By Dylan Skeffington
The martial arts are not exactly a new phenomenon quite the opposite in fact, with some practices having their roots in previous centuries or even millennia. But island youth and adults are discovering anew that the practice of martial arts provides first-rate physical conditioning while helping to instill valuable life lessons.
Two island establishments Pacific Fusion Martial Arts and the Family Martial Arts Academy focus on those age old benefits. Offering a variety of styles ranging from tae kwon do to jujitsu and boxing, both maintain that the values learned from the various disciplines can and should be applied to the rest of their students’ lives.
“Thankfully on Bainbridge [self-defense] would not be a daily skill,” said Stephanie Aduddell, founder of Pacific Fusion Martial Arts. “Well documented, though, are the life skills of martial arts, for all ages.” Originally a dancer, Aduddell became enamored of the martial arts and the sense of community it brought while living in California.
She and her husband have since transferred that sense of community into their Bainbridge studio, which has become so popular that they recently moved into a new facility with twice the space on Sportsman Club Road.
In addition to the rigorous physical fundamentals, their studio also focuses on the “how and why,” with a rotating curriculum that includes each progressive level learning about the history of the arts and their countries of origin.
All of this goes toward teaching students that the practice of martial arts is about more than just the physicality, but also a way of approaching life. Rick DeMile, founder of Family Martial Arts Academy on Day Road, holds a similar philosophy.
He said that he wants his students to learn classical martial arts, but that what he wants “more than anything is to inspire them, to challenge them, and to equip them for life.” His father, James DeMile, was one of Bruce Lee’s first Seattle-area students, and for a number of years he taught under the discipline of Lee’skung fu style.
He has since branched off into his own arena, however, combining several different styles, including kickboxing, wrestling and jujitsu, into a pragmatic, overarching discipline. Traditional martial arts methods are regulated by remote governing bodies, but DeMile’s blend allows his studio to keep the practice nimble and fresh.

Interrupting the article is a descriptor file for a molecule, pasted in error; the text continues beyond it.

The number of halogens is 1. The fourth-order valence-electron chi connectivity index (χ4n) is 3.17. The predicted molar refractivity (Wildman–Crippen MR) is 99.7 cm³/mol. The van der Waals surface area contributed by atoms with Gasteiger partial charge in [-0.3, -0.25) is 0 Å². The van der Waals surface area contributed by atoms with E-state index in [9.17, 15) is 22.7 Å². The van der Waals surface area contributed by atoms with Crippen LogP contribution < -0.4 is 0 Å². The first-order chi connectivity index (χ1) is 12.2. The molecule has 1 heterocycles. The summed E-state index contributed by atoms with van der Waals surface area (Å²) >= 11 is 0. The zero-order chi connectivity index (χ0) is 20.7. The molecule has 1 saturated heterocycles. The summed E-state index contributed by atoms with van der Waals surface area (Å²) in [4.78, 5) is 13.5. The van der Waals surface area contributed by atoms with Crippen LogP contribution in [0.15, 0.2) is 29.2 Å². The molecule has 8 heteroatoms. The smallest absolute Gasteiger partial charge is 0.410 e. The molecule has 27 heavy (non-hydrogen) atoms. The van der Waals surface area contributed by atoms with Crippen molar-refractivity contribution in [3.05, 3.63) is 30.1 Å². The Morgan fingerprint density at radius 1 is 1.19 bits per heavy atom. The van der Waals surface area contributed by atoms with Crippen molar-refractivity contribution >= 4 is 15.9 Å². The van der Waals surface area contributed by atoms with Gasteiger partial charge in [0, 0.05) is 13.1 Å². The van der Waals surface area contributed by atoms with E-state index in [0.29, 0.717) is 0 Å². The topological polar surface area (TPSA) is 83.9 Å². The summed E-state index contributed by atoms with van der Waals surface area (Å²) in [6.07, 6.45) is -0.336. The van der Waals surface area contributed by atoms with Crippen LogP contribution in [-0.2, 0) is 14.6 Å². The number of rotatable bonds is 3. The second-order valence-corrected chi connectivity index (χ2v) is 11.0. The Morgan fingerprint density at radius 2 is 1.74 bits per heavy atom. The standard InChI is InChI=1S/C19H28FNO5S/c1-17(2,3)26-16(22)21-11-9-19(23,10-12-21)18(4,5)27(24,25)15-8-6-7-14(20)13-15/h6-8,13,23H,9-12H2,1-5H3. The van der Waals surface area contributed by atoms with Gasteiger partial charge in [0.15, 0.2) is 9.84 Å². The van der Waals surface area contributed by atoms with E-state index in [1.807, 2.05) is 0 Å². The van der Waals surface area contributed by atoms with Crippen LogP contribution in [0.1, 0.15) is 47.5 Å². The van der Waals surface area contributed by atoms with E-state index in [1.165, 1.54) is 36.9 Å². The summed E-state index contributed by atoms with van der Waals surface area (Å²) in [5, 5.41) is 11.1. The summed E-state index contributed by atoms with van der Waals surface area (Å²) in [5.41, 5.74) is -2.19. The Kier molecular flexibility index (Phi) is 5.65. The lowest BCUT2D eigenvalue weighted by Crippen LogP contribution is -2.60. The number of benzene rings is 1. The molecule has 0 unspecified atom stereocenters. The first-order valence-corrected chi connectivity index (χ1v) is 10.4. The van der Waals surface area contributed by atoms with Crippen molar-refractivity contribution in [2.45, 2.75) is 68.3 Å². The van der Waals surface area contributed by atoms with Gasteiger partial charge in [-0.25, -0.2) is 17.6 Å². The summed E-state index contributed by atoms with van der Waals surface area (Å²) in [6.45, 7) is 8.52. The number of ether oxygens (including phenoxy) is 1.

“I can teach a kid to do it one way one year, and then the next year if I learn how to do it better I can say, ‘We’re doing it this way now.’ I don’t have to check with the Grand Master.” DeMiles also differs from his father’s teaching style in another significant way.
“One of the things that has made us successful over the years is that we love to have fun. Sometimes martial arts are infamous for not being fun. While I believe in having some discipline, some protocol, kids learn better when they’re having fun.”
The life lessons of self-confidence and empowerment that the martial arts instill, as well as the lessons of practical self-defense, can especially resonate among women and girls. Aduddell’s Pacific Fusion studio has classes specifically designed toward this end, with the mindset of teaching girls to “Be Epic.”
She said that in martial arts “you must work tirelessly for tiny incremental gains to reach your goal, and for girls, they do this all while finding their inner voice. A strong, proud voice, broadcasting to the world who they are, without fear.”
Similarly, Family Martial Arts offers periodic self-defense clinics for girls and women. In today’s world of screens and attention grabbing media, the practice of martial arts can serve as healthy reminders that hard work and self-discipline—in both body and mind—never go out of style.